How to build a long-term sustainable business? In this Expert Insight Interview, Amos Schwartzfarb discusses his new book Levers: The Framework for Building Repeatability into Your Business. Amos Schwartzfarb is a Managing Director at The Techstars, working with businesses to get them on a high level of repeatability and build long-term sustainability.
This Expert Insight Interview discusses:
- Focusing on your repeatability
- Identifying your ideal customer
- Identifying KPIs
- Understanding financial model
Starting a business brings so much excitement about growing and scaling that people usually do not think of repeatability. However, to scale your business, you should first develop repeatability. Following some frameworks can bring you closer to achieving repeatability. Those frameworks help you identify your ideal customers, business model and its drivers, what you should prioritize, and how to measure your business.
The Ideal Customer
Knowing your target customer is essential when starting a business. Repeatable sales are necessary for startups, and they come from targeting ideal customers. Strive to close your sales 100 percent of the time. And you can do that only if everything aligns regarding your offer and customers’ timing and personal wants and needs. If somebody says no, that means that person is not your target customer today. Thus, start with customers who completely align with your ideal target, and eventually, when you build repeatable sales, you can expand your target market.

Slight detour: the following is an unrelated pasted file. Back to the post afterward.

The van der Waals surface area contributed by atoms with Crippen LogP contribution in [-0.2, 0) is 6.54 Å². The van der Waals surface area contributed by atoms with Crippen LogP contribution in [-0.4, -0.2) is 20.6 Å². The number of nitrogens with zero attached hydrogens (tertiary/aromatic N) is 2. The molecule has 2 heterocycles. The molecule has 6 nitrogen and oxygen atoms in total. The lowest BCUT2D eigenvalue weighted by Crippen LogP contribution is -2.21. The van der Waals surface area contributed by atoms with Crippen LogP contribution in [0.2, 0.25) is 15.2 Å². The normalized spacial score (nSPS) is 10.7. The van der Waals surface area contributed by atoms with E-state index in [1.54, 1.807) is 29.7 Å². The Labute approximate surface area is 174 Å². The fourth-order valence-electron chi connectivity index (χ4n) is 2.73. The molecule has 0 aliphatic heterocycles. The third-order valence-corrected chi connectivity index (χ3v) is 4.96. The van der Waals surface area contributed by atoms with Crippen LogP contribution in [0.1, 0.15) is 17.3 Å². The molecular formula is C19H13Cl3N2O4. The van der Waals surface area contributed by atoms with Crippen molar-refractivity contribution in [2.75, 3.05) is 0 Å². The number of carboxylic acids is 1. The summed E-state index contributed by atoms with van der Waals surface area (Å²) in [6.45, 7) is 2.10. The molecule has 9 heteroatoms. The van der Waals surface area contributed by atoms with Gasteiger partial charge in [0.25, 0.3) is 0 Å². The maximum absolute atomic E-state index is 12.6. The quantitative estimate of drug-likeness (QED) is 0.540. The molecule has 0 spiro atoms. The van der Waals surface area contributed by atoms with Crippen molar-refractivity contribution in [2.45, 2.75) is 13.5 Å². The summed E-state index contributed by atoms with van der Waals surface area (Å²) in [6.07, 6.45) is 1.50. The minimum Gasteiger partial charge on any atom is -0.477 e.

Another essential is to identify all the assumptions on your business and to start prioritizing them. Prioritizing things saves you time and energy to do things that are the most effective for your business. Start ignoring anything that is low priority. Anything that is a high priority and validated, focus on it. Those are daily things that help your business grow.
Understanding how KPIs work in business is a must. Focusing solely on your revenue formula means focusing on a lagging indicator that you cannot change. Thus, focus on things that are directly related to some part of your revenue formula. Those things can change very often, and you can take action on them, meaning they are leading indicators. Doing one thing unlocks something else and ultimately leads to unlocking revenue.
Sometimes people go into opening their business with superficial knowledge of finances, which makes them overoptimistic. However, things usually take longer and cost more than we thought. The financial model helps you understand how the future would look like if certain things happen. Then, you use that understanding to track your business progress, learn from it, and evolve it over time because you have a clearer understanding of how to leverage against unexpected circumstances.
John is the Amazon bestselling author of Winning the Battle for Sales: Lessons on Closing Every Deal from the World’s Greatest Military Victories and Social Upheaval: How to Win at Social Selling. A globally acknowledged Sales & Marketing thought leader, speaker, and strategist. He is CSMO at Pipeliner CRM. In his spare time, John is an avid Martial Artist.